Flanked by a skyline of midtown Manhattan where the massive towers once stood, the group gathered to remember the lives lost that day.
Master of ceremonies Kenneth Rudzewick, president and CEO of Maspeth Federal Savings, opened the service: “We pause this morning in Maspeth and across America to mark the unfinished work of remembering. There will never be a time when this work is finished. There will always be cause to train our heart and our mind on the infamy that stole 3,000 lives on that fateful day.
“For it will be in remembering that we hold true, regardless of the milestones that come and go in our lives, in our city, and in our nation,” he continued. “Things will change, but the imperative to remember will endure, never being completed.”
Kathleen Nealon of Queens sang a rendition of the National Anthem that brought tears to the eyes of many onlookers, while Reverend Peter Zendzian of Holy Cross Parish recited a touching opening prayer.
“We have learned in these years since September 11 of 2001 to walk with courage,” he said. “Nonetheless it has been a very hard but necessary lesson since we have wiped those first of many tears from our eyes. As we pray for those who are burdened by pain, let us pray so that the culture of love may be established all over the world. We especially honor the selflessness of the firefighters - all of those brave souls who gave themselves on 9/11 in the service of others. “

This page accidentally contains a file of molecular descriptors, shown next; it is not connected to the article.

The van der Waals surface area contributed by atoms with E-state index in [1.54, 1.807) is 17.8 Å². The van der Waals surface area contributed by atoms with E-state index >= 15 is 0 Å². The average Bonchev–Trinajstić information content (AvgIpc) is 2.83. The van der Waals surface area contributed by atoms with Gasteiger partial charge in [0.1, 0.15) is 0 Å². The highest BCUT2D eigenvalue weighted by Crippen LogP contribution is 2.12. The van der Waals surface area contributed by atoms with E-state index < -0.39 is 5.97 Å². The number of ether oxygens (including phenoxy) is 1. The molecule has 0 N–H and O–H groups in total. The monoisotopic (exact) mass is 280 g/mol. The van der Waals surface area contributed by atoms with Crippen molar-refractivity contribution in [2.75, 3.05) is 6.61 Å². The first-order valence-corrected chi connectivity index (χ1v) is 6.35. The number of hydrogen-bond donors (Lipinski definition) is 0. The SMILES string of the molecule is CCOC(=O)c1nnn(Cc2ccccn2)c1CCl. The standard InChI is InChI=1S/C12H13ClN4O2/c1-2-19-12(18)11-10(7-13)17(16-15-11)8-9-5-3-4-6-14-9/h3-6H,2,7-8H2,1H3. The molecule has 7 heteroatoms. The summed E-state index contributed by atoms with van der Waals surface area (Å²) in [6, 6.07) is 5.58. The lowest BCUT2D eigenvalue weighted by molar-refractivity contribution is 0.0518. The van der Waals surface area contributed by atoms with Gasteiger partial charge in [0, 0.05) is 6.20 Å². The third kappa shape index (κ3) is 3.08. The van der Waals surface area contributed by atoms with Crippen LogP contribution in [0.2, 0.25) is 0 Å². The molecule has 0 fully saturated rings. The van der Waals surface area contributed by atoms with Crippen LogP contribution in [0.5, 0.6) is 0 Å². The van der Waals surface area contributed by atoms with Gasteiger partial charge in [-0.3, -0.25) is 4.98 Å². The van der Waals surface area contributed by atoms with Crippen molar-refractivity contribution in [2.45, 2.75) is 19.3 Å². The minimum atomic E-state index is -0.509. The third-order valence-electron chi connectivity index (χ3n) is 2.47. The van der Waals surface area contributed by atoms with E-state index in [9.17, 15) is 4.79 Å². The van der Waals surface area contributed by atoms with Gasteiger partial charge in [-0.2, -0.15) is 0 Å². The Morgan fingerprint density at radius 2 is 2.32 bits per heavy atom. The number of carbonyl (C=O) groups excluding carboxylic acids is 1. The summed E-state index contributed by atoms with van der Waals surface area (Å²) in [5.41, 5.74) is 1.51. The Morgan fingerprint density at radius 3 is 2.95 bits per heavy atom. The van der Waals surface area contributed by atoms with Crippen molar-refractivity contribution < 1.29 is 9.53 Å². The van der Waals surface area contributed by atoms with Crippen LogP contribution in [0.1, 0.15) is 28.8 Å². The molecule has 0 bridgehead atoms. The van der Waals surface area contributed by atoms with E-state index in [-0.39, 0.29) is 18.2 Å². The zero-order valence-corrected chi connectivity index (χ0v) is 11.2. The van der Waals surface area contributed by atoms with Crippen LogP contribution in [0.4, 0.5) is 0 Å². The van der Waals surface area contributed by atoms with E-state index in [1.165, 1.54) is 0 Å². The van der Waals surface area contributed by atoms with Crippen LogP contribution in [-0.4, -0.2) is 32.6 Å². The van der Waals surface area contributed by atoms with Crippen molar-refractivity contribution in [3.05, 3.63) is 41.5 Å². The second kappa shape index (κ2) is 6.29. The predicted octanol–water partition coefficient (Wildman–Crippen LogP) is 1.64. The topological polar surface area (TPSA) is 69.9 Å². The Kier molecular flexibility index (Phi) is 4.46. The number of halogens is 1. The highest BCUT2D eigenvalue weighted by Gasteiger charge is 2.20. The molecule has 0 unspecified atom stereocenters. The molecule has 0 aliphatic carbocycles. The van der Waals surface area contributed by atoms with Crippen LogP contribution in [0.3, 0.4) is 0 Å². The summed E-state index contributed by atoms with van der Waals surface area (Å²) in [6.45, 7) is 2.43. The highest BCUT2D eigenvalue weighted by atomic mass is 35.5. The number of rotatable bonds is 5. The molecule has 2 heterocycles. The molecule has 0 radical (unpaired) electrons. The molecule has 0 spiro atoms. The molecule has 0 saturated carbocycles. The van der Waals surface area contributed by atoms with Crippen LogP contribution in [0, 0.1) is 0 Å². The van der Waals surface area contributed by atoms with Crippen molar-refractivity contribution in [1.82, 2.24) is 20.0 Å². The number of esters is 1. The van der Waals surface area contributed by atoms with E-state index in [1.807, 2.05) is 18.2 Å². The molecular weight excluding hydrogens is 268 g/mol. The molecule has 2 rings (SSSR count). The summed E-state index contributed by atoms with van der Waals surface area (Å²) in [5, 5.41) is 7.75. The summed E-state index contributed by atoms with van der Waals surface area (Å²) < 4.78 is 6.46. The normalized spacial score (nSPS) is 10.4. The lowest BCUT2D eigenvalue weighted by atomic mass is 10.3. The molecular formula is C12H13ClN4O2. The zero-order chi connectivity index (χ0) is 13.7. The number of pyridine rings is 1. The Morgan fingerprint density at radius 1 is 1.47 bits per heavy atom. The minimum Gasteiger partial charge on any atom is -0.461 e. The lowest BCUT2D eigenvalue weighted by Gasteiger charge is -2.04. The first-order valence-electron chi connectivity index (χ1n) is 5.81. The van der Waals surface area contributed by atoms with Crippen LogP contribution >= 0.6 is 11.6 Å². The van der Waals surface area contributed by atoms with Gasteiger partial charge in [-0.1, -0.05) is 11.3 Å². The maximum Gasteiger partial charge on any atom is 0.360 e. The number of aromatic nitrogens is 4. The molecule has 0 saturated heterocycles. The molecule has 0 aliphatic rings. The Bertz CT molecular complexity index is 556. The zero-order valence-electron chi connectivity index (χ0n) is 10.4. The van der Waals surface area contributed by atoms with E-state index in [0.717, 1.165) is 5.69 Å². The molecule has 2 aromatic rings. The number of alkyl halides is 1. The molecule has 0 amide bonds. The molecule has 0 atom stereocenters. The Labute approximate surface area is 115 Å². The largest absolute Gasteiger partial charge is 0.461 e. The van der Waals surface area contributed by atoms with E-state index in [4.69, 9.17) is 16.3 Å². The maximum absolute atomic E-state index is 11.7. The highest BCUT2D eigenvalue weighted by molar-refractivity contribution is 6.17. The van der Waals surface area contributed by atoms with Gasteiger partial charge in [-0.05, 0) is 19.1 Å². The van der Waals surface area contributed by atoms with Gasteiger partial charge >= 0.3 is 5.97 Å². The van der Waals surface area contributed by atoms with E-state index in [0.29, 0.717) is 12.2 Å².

After a moment of silence, Michael Alwood began the reading of the names of those lost from the Maspeth community. With each name, an American flag was placed in front of the monument. Loved ones rose from their seats to set the flags into the dirt, pausing momentarily to reflect and pay respects. Tears were shed and men in uniform saluted in honor of their lost comrades.
Local firehouse Hazmat 1/Squad 288, which suffered the largest loss of firefighters of any FDNY unit on 9/11, presented the laying of the wreath in front of the Maspeth 9/11 memorial monument, which is inscribed with the words “We Remember.”
“For all the families who have lost loved ones in the attack, we continue to mourn with you,” Rudzewick said in concluding the ceremony. “While your loss is great, the message of love and compassion that you have conveyed these eight years is even greater and inspires us to this day.”